Of course, every child is different, and what worked best for us may not work for everyone. However, I do believe that it's possible to potty train without rewards, and it’s important to find an approach that feels comfortable and natural for you and your child.

Remember, it's not a competition, and every child learns at their own pace. So take your time, be patient, and celebrate each step of the way.

Best of luck with your potty training journey!

konopelski.elwin

Hey there,

As a mom to a four-year-old daughter, I can definitely relate to your concerns about using rewards or incentives during potty training. When we started potty training, we tried using a small treat as a reward for successful potty runs. But we quickly noticed that this wasn't very effective for our daughter.

Instead, we found that using verbal encouragement and a positive attitude toward potty training was much more motivating for her. We praised her when she successfully went to the potty, and we didn't make a big deal out of accidents. We also let her choose her own big girl undies, which made her feel more confident and proud of herself.

Positive reinforcement works best for our daughter, and we continue to use it even now when she accomplishes other things in her life. We try to keep it genuine and specific, and always acknowledge her efforts so she knows how proud we are of her.

I understand that every child is different, and what works for one might not work for another. I think it's important to try different techniques to see what works best for your child. It's also important to remember that potty training is a process and can take time. But with patience, encouragement, and positivity, your child will eventually get there.

Hope this helps!

zbauch

Hi there,

I'm a mom to a three-year-old daughter and we went through potty training not too long ago. Like many parents, we were unsure about whether or not to use rewards or incentives.

Ultimately, we decided to use small rewards like stickers or a small piece of candy every time she used the potty successfully. However, we made sure to praise and encourage her regardless of whether or not she received a reward. We also tried to taper off the rewards over time, so that she wouldn't become too reliant on them.

To be honest, I wasn't entirely comfortable with using rewards at first, as I didn't want her to think that she only did it for the reward. But I found that it was a really effective tool for us, and it made potty training go much more smoothly.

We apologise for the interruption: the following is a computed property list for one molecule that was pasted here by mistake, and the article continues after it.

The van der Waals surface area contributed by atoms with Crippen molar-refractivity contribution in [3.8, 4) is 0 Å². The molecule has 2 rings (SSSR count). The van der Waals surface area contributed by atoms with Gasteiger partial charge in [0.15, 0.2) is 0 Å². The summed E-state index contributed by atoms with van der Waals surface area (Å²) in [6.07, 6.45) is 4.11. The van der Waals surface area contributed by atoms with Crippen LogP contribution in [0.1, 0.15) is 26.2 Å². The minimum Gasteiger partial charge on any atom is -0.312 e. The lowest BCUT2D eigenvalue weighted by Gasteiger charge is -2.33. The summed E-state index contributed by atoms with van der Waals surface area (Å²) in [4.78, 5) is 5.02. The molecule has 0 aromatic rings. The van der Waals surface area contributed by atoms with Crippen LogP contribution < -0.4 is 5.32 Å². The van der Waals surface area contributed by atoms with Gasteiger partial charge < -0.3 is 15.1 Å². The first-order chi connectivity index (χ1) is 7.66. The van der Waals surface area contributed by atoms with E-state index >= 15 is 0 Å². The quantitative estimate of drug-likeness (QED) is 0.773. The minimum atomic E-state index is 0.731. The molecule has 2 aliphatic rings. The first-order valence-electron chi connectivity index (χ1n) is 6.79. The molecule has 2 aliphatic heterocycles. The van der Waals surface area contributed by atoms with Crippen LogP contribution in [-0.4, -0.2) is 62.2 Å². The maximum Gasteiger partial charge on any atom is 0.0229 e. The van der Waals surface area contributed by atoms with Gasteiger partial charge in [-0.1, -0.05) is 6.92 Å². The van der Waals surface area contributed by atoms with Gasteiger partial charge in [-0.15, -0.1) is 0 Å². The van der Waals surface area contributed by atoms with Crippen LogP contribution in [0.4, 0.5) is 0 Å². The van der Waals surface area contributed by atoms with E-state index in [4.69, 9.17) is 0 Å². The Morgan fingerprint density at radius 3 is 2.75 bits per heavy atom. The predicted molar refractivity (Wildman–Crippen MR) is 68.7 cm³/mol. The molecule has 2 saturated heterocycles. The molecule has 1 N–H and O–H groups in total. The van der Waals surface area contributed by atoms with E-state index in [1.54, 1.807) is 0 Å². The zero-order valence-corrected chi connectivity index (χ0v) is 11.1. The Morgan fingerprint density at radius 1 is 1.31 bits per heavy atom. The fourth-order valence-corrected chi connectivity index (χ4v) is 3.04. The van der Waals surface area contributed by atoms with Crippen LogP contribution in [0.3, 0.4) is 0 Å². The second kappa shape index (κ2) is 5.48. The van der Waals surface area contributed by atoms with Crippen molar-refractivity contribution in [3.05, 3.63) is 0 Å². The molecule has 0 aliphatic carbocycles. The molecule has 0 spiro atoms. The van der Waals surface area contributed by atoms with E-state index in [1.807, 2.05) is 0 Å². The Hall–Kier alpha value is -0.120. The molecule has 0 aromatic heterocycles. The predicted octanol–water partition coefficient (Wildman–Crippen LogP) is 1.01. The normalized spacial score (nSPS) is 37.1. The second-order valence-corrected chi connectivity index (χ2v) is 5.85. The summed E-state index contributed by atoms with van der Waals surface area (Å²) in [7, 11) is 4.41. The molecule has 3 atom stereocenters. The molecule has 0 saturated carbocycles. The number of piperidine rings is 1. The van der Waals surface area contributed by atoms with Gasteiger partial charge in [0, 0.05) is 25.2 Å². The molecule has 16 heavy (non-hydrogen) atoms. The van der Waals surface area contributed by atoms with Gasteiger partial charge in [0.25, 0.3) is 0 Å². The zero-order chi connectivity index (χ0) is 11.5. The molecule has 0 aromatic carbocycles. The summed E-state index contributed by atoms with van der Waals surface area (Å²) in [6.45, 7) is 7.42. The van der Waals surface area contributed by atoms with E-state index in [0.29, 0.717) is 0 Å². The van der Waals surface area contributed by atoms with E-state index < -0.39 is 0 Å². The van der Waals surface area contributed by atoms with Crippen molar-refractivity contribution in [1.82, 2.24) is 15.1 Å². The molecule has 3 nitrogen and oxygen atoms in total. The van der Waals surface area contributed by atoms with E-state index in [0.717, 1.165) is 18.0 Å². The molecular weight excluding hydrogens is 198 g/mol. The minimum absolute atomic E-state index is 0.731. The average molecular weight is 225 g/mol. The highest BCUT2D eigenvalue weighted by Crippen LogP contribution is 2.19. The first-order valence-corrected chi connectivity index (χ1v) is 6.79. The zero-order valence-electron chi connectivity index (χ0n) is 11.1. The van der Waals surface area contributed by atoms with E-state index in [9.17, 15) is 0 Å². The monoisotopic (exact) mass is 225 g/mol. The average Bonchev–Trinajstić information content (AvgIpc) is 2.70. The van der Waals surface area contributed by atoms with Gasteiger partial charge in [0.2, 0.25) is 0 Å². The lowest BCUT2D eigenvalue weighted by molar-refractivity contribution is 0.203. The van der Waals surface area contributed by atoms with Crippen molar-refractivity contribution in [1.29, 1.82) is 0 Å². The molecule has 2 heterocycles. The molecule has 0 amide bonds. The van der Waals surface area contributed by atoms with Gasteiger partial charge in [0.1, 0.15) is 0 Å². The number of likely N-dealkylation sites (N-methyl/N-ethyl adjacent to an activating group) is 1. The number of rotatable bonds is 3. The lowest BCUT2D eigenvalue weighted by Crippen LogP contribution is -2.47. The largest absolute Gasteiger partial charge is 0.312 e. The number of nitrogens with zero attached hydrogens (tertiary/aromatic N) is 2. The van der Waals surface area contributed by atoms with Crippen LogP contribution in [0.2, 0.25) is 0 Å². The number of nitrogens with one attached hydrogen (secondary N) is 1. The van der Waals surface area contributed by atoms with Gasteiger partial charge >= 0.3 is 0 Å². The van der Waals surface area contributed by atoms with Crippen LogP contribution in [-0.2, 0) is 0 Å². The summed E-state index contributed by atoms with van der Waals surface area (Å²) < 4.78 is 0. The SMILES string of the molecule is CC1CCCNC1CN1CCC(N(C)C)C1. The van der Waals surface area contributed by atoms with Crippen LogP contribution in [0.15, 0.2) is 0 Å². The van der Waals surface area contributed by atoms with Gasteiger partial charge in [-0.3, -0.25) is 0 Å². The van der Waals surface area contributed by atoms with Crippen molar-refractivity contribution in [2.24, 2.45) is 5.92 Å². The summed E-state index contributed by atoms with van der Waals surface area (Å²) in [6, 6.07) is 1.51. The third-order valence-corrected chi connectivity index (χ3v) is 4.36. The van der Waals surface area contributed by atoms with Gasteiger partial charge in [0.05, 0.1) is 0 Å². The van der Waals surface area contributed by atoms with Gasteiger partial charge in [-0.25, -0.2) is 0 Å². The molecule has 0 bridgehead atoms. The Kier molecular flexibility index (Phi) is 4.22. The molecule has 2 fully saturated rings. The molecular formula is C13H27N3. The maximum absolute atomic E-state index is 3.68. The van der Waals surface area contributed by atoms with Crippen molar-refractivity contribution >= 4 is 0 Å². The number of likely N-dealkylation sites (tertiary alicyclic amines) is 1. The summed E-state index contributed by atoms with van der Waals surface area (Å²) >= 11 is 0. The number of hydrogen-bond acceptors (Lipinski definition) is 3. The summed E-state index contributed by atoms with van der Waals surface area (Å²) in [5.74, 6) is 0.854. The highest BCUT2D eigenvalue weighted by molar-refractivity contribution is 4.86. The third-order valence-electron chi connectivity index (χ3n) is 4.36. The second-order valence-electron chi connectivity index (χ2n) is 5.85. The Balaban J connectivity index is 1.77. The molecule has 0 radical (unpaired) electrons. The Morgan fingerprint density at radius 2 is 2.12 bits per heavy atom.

I think every child is different, and what works for one may not work for another. In the end, it's important to find an approach that feels right for you and your child, and to be consistent in your approach.

Potty training can be a challenge, but it's also a great opportunity to bond with your child and help them feel confident in their abilities.

Best of luck to all parents going through the potty training phase!

harber.clark

Hi there,

I am a mom of two kids, and I used rewards during potty training with both of them. In my experience, using incentives helped to create a positive association with using the potty and made the process more enjoyable for them.

For my oldest child, we used a sticker chart where she would earn a sticker each time she successfully used the potty. Once she earned a certain number of stickers, she would get to choose a small prize like a toy or a treat. This worked really well for her, and she was fully potty trained within a few weeks.

For my youngest child, we took a slightly different approach and used a reward jar. Whenever she successfully used the potty, she would get to put a marble in the jar. Once the jar was full, she got to choose a bigger reward like a trip to the zoo or a movie day at home. She was a bit more stubborn than her sister, but the reward jar definitely helped to motivate her.

I understand your concerns about not wanting your child to only do things for rewards, but I think it's important to remember that potty training is a big milestone for them and it's okay to celebrate their successes. As long as you're not over-relying on rewards or using them as a bribe, they can be a helpful tool in encouraging and motivating them.

Good luck with your potty training journey!